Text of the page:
Forewoman’s Comments Anger Victims’ Relatives Some Say Nichols Jury Mad At Government; Prosecutors Praised
Upset at what they perceived as anti-government sentiments among some jurors in Terry Nichols’ trial, relatives of bombing victims rushed to defend federal prosecutors Wednesday.
“We’re extremely proud of them,” said Roy Sells, who lost his wife of 37 years, Leora Lee, in the April 19, 1995, bombing of the Oklahoma City federal building. “We think that they’ve done a great job of presenting the evidence.”
Sells and a dozen others who have been in Denver to follow the Nichols’ trial said they particularly were incensed at the jury forewoman, Niki Deutchman, who told reporters the case against Nichols was circumstantial.
Sells said he was disappointed and more than a “little bit angry” at Deutchman. “I thought she was, maybe, sleeping,” during the trial, he said.
“All she talked about was what the lawyers did, how they reacted, how she thought they did, and very little about the evidence,” he said. “They should have paid attention to the evidence and the testimony.”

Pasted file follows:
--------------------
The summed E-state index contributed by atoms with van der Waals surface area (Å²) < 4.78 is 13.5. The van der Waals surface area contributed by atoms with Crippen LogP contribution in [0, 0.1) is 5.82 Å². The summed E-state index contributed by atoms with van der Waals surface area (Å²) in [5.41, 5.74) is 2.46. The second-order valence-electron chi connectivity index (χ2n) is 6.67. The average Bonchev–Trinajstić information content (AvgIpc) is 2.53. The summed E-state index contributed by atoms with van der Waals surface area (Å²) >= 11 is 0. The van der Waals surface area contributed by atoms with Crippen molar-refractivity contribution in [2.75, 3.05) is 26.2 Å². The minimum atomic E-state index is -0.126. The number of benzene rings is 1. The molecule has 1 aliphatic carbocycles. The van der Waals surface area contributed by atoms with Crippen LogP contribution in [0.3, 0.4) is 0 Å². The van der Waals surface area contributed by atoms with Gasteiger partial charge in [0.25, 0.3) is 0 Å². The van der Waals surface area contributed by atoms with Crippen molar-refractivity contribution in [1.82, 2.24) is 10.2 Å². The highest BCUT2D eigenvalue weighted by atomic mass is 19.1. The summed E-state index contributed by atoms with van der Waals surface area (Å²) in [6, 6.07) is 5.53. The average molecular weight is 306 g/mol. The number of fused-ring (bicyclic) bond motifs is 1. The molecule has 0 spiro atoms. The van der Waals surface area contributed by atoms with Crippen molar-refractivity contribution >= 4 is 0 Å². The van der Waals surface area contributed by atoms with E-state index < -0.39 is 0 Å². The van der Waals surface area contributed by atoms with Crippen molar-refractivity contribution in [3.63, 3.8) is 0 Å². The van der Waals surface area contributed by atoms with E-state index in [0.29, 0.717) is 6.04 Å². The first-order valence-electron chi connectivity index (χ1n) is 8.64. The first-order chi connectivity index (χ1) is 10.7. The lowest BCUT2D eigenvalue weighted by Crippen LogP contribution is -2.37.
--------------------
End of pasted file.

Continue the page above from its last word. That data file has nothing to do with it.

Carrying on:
For more hour, Deutchman discussed the case at a news conference, explaining the difficulties the jury of seven women and five men had in reaching a verdict and trying to decide a penalty for Nichols.
On Dec. 23, they found Nichols guilty of conspiracy to use a weapon of mass destruction and of involuntary manslaughter in the deaths of eight federal law enforcement officers killed in the blast. They acquitted him of two other bombing charges and of all the counts of murder against him.
Deutchman said the government did a poor job in investigating the crime and prosecuting Nichols. “There were a lot of things about evidence that seemed to be sloppy,” she said.
And she said, “There are a fair number of people out there who are pretty unhappy with the government and feel unsafe and very suspicious and, in many cases, angry with the government.”
Sells said such comments angered him. “I think the jury was very anti-government … that it was mad at the government before it even went in there,” he said.
Rudy Guzman, who lost his brother, Randy, Marine captain, was quick to echo Sells. “I didn’t like her comments,” Guzman said. “She kind of opened the door, saying, ‘It’s OK, if you’re mad at the government, to blow up a building. I’m against that. I hope this never happens again.”
The prosecution team, led by Larry Mackey, did the “best job,” Guzman said.
“They’re No. 1 in my heart.”